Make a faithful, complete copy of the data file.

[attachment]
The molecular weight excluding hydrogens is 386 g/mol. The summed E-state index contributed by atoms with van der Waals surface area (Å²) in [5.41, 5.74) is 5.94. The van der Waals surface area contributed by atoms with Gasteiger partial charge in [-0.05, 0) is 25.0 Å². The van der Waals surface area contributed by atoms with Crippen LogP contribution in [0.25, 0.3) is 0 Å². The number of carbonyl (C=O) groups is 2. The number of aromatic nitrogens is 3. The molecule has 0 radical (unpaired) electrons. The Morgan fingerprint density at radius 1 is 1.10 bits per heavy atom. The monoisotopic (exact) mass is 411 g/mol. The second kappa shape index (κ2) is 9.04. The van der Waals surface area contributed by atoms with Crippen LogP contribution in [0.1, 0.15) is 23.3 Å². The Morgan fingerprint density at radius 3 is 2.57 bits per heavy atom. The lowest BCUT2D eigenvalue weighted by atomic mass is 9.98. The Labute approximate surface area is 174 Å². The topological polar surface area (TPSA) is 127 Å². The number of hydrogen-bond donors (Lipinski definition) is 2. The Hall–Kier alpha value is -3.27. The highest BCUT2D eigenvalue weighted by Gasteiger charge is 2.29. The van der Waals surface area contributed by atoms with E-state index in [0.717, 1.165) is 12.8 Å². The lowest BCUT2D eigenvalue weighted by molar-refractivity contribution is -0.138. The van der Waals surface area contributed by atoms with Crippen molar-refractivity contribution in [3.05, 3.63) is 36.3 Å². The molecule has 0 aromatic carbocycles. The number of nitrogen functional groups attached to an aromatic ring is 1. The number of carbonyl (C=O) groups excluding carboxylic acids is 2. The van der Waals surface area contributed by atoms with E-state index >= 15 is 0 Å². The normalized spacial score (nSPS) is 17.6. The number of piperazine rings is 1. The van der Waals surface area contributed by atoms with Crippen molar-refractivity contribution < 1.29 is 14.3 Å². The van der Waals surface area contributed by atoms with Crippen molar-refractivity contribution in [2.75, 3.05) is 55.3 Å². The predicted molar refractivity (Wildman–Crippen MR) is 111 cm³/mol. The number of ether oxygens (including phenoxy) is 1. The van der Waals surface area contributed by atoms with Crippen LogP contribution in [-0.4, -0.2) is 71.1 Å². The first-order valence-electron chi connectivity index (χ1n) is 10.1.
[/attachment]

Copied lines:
The molecular weight excluding hydrogens is 386 g/mol. The summed E-state index contributed by atoms with van der Waals surface area (Å²) in [5.41, 5.74) is 5.94. The van der Waals surface area contributed by atoms with Gasteiger partial charge in [-0.05, 0) is 25.0 Å². The van der Waals surface area contributed by atoms with Crippen LogP contribution in [0.25, 0.3) is 0 Å². The number of carbonyl (C=O) groups is 2. The number of aromatic nitrogens is 3. The molecule has 0 radical (unpaired) electrons. The Morgan fingerprint density at radius 1 is 1.10 bits per heavy atom. The monoisotopic (exact) mass is 411 g/mol. The second kappa shape index (κ2) is 9.04. The van der Waals surface area contributed by atoms with Crippen LogP contribution in [0.1, 0.15) is 23.3 Å². The Morgan fingerprint density at radius 3 is 2.57 bits per heavy atom. The lowest BCUT2D eigenvalue weighted by atomic mass is 9.98. The Labute approximate surface area is 174 Å². The topological polar surface area (TPSA) is 127 Å². The number of hydrogen-bond donors (Lipinski definition) is 2. The Hall–Kier alpha value is -3.27. The highest BCUT2D eigenvalue weighted by Gasteiger charge is 2.29. The van der Waals surface area contributed by atoms with E-state index in [0.717, 1.165) is 12.8 Å². The lowest BCUT2D eigenvalue weighted by molar-refractivity contribution is -0.138. The van der Waals surface area contributed by atoms with Crippen molar-refractivity contribution in [3.05, 3.63) is 36.3 Å². The molecule has 0 aromatic carbocycles. The number of nitrogen functional groups attached to an aromatic ring is 1. The number of carbonyl (C=O) groups excluding carboxylic acids is 2. The van der Waals surface area contributed by atoms with E-state index >= 15 is 0 Å². The normalized spacial score (nSPS) is 17.6. The number of piperazine rings is 1. The van der Waals surface area contributed by atoms with Crippen molar-refractivity contribution < 1.29 is 14.3 Å². The van der Waals surface area contributed by atoms with Crippen molar-refractivity contribution in [2.75, 3.05) is 55.3 Å². The predicted molar refractivity (Wildman–Crippen MR) is 111 cm³/mol. The number of ether oxygens (including phenoxy) is 1. The van der Waals surface area contributed by atoms with Crippen LogP contribution in [-0.4, -0.2) is 71.1 Å². The first-order valence-electron chi connectivity index (χ1n) is 10.1.